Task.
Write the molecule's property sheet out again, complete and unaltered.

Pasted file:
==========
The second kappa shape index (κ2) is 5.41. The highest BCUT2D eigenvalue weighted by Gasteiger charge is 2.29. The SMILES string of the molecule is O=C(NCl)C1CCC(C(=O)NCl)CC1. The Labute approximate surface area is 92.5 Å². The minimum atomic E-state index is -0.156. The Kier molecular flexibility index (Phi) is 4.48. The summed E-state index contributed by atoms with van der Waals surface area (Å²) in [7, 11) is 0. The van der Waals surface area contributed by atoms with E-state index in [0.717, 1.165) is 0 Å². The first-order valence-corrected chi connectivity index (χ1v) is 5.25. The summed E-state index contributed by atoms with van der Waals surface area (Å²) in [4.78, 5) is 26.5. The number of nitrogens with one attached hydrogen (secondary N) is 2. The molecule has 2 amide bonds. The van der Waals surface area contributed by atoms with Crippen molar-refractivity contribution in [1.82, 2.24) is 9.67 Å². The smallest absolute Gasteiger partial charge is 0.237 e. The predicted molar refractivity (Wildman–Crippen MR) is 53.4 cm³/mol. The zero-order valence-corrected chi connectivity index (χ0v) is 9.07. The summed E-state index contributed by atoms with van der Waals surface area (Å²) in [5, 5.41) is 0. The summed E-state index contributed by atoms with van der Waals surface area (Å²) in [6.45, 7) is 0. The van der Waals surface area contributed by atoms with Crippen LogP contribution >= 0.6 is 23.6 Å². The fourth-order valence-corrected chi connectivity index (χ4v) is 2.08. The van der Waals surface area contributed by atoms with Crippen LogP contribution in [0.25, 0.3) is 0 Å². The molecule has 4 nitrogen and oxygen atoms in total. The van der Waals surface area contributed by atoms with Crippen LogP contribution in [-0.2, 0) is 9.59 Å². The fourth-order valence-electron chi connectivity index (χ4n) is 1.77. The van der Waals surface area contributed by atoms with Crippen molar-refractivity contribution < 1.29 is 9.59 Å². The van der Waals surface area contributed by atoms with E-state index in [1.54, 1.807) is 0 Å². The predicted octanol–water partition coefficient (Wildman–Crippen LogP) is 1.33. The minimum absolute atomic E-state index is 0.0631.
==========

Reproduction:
The second kappa shape index (κ2) is 5.41. The highest BCUT2D eigenvalue weighted by Gasteiger charge is 2.29. The SMILES string of the molecule is O=C(NCl)C1CCC(C(=O)NCl)CC1. The Labute approximate surface area is 92.5 Å². The minimum atomic E-state index is -0.156. The Kier molecular flexibility index (Phi) is 4.48. The summed E-state index contributed by atoms with van der Waals surface area (Å²) in [7, 11) is 0. The van der Waals surface area contributed by atoms with E-state index in [0.717, 1.165) is 0 Å². The first-order valence-corrected chi connectivity index (χ1v) is 5.25. The summed E-state index contributed by atoms with van der Waals surface area (Å²) in [4.78, 5) is 26.5. The number of nitrogens with one attached hydrogen (secondary N) is 2. The molecule has 2 amide bonds. The van der Waals surface area contributed by atoms with Crippen molar-refractivity contribution in [1.82, 2.24) is 9.67 Å². The smallest absolute Gasteiger partial charge is 0.237 e. The predicted molar refractivity (Wildman–Crippen MR) is 53.4 cm³/mol. The zero-order valence-corrected chi connectivity index (χ0v) is 9.07. The summed E-state index contributed by atoms with van der Waals surface area (Å²) in [5, 5.41) is 0. The summed E-state index contributed by atoms with van der Waals surface area (Å²) in [6.45, 7) is 0. The van der Waals surface area contributed by atoms with Crippen LogP contribution >= 0.6 is 23.6 Å². The fourth-order valence-corrected chi connectivity index (χ4v) is 2.08. The van der Waals surface area contributed by atoms with Crippen LogP contribution in [0.25, 0.3) is 0 Å². The molecule has 4 nitrogen and oxygen atoms in total. The van der Waals surface area contributed by atoms with Crippen LogP contribution in [-0.2, 0) is 9.59 Å². The fourth-order valence-electron chi connectivity index (χ4n) is 1.77. The van der Waals surface area contributed by atoms with Crippen molar-refractivity contribution < 1.29 is 9.59 Å². The van der Waals surface area contributed by atoms with E-state index in [1.54, 1.807) is 0 Å². The predicted octanol–water partition coefficient (Wildman–Crippen LogP) is 1.33. The minimum absolute atomic E-state index is 0.0631.